Deep Ecology – The Mislabeling of an Ontology

For nearly four decades Deep Ecology has featured prominently in Environmental Ethics as one of the key players in the movement to raise environmental consciousness and change the way people behave. But it has unfortunately been maligned as “just another holistic ecology” which seeks to make radical changes in the way humans and human culture interact with the natural environment. It has been tarred as being closely aligned with the non-anthropocentric ethics of nature which opened it to a series of “broadsides” from Murray Bookchin (1988) in the late 1980's which left the movement intellectually crippled. But the attacks launched by Bookchin center on holistic ethics and non-anthropocentrism of which Deep Ecology as it was originally conceived cites neither as being doctrinal to Deep Ecological thought (Naess 1973). (keep reading)

Suffering and Intervention

The topic of interventionism in nature for one reason or another has been a long-standing subject of debate for a very long time in environmental ethics and political discussions. To this day that are those that view intervention as a dichotomy, that one must either be for all intervention or against all intervention on principle. The reality of course is that there are many cases of intervention in nature going very wrong, such as the introduction of cane toads in northern Australian, or the eradication of Wolves in large areas of north America in the late 19th and early 20th century. Both acts that are horrific examples of human hubris when it comes to the management of nature. (kepp reading)

The Perky Experiments – Clouding Imagination and Perception

In 1910, a series of experiments were conducted that have come to be known as the Perky Experiments. They have achieved an almost mythical statuse, but the result shave been repeated and verified. In the experiments a subject was asked to look at a white wall, and unbeknownst to them a faint image just above the normal threshold of visibility, was back projected in soft focus onto the wall. Subjects to asked to visualise in their mind an image on the wall. (keep reading)

Exploring Consciousness and Perception

Perception and Consciousness represent the psychological lens through which we experience reality. There is some debate as to the precise nature of both phenomenon which will need to be outlined to proceed further we need to understand how both concepts are best understood and why they are more often then not closely linked together. Perception has two distinct meanings which are both applicable here: (1) Represents our ability to see, hear, smell or otherwise become aware through the senses of the world around us and its contents, and (2) is represented by the way in which something is understood, regarded or interpreted. In both cases, this is an accurate definition but alone neither represents a wholly complete explanation of the phenomenon. (keep reading)

The Initial Experience of Things – Perception and Aesthetics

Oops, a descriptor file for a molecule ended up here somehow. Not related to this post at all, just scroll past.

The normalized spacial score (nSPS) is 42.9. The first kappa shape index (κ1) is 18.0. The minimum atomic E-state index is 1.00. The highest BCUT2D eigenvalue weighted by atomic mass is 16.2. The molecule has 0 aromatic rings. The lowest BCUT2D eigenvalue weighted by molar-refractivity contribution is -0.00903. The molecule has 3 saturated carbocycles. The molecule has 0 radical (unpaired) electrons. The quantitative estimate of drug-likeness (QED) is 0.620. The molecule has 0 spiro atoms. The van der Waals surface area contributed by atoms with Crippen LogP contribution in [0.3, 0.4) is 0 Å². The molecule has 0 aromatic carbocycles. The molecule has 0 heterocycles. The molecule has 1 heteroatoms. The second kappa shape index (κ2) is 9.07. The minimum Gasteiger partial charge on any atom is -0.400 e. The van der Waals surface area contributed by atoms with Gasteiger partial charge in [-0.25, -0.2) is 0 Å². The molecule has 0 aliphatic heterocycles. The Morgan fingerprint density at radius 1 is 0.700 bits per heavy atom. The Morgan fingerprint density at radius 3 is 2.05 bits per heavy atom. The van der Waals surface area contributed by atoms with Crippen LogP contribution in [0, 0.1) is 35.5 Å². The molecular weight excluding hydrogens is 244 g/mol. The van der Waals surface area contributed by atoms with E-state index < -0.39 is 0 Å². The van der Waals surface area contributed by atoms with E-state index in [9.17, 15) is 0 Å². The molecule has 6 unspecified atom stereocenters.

There have been many different answers to the question of what conditions are required to constitute an aesthetic experience. Be it Kant’s disinterested contemplation, imaginative free play, or Hume’s concept of the ideal observer. All seem to be focused on a relatively restricted set of conditions in which the experience can be said to allow for an accurate aesthetic judgement. Within a certain set of conditions, it may be true enough, though the merit of aesthetic judgement itself is not our concern here. Instead let us turn attention towards the initial conditions and components of involved aesthetic experience prior to aesthetic judgement. (keep reading)

The “Native” Question

No doubt each of us is familiar with the concept of native plants and animals. Nativism is by no means a new concept, but it is one that is often supported by fallacies and pseudoscience. It is probably one of the most misunderstood concepts in conservation policy. The problem is that the foundational values on which nativism rests is not clearly outlined in everyday thought because it is not a subject that is easily communicated since the value of native animals and plants has become so distorted through scientific understanding of ecology, the political and social perception of the “threat” of exotic species, and finally perhaps the most underappreciated source of value but perhaps mostly important to our appreciation of the concept of nativism which can be found in our rejection of the homogenisation of planetary ecology and the formation of mono-cultures resulting from invasive species. (keep reading)

Positive Aesthetics and Nature

In this discussion we will begin by exploring positive aesthetics in nature and attempt to understand why many thinkers about aesthetics posit that nature, properly understand has no negative aesthetic properties. Meaning that in a certain sense, It is inappropriate to view nature as ugly, deformed or disgusting. That all things in nature have are important for the functional operation of ecosystems and as such ought to induce as sense of appreciation in an aesthetic observer, if not of the scene directly then certainly of the natural processes involved. (keep reading)